These amazing towers, which reach up to 164 feet 50 meters in height, bring together the best of solar technology and vertical gardening. The Bay South Garden will showcase 18 Supertrees, which will also function as air ventilation ducts for nearby conservatories and collect rain water during Singapore’s frequent storms.
By Gretchen Cuda Kroen (NPR) Pouring water into clear plastic bottles and placing them in the sun can kill disease causing organisms in about six hours. It’s a simple and cheap method that’s been around forever, and it helps. (Who says sun tea isn’t safe?)
But there’s a hitch – the water has to be clear enough for the sun’s rays to penetrate – and much of the world’s water supply is murky from the clay soils in riverbeds and lake bottoms that mix with the water. Enter the scientists.
“Basically, you need to be able to read a newspaper through it. That means it’s clear enough for the UV radiation to penetrate and kill the pathogens. If you can’t see through it, it just won’t work,” explains Joshua Pierce, associate professor of materials science and engineering at Michigan Tech.
Pierce and his colleagues discovered that by adding a little table salt to this murky water, they could get the particles of clay to stick together and settle to the bottom, making the water clear enough to purify using the solar disinfection method. They also found that the addition of salt works best for certain kinds of clay soils, namely bentonite, and not so well with others. But when they added a little bentonite along with salt to water that contained other types of clay soils, it worked just as well.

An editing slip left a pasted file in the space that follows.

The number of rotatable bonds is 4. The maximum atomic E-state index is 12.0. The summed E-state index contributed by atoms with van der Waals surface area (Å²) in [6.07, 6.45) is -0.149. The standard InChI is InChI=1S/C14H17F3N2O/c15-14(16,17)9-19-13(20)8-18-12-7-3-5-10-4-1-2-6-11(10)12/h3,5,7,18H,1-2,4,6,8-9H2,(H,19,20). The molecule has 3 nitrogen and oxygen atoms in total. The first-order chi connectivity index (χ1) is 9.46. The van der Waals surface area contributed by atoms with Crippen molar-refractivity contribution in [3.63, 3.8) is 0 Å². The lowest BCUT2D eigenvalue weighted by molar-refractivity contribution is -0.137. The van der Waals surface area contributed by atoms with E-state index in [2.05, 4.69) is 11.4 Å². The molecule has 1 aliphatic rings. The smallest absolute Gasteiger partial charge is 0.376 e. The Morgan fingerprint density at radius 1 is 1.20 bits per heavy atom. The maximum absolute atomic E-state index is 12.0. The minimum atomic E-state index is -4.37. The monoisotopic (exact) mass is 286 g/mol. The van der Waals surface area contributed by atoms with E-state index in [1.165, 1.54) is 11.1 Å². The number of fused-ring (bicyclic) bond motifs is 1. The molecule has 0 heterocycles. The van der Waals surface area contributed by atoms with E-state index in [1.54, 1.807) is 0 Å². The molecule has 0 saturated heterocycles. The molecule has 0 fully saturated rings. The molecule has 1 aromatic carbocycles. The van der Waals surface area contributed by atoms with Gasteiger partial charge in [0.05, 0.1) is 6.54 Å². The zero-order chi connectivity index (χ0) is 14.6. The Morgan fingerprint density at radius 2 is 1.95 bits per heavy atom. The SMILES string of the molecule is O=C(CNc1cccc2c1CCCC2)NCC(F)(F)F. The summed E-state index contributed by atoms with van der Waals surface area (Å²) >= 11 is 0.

By Lora Kolodny (GreenTech) The United States Marine Corps completed its largest solar installation to date — a 1.4 megawatt ground-mounted system — that will generate electricity for Base Camp Pendleton outside of San Diego, Calif. The system was installed atop an inactive landfill.
Vermaland, a land holding company in Phoenix, will hold an auction on June 6 to sell off 1,938 acres that it says could accommodate 388 megawatts of electricity, according to the company. That would be enough to power 100,000 homes, says Vermaland.
Arizona has been trying to promote solar in its borders with credits and incentives for manufacturers and consumers. Arizona Public Service has a mandate to provide 4.5 percent of its power from renewable sources by 2014. The state offers a $3 per watt credit, nearly twice as high as California’s. Baseline power in the state, however, is comparatively cheap so some of the advantage is eroded. Nonetheless, some power providers want to produce power in Arizona to sell to California.
One of the state’s chief assets, of course, is the sun and empty land. Sempra Generation, an independent power provider, has said it will build more than 300 megawatts of PV parks on 4,000 acres it owns near Phoenix. Land was part of the motivation behind First Solar’s purchase of Optisolar. First Solar is discarding Optisolar’s technology but keeping the deals and land rights.
Read the rest A Solar Land Auction in Arizona : Greentech Media.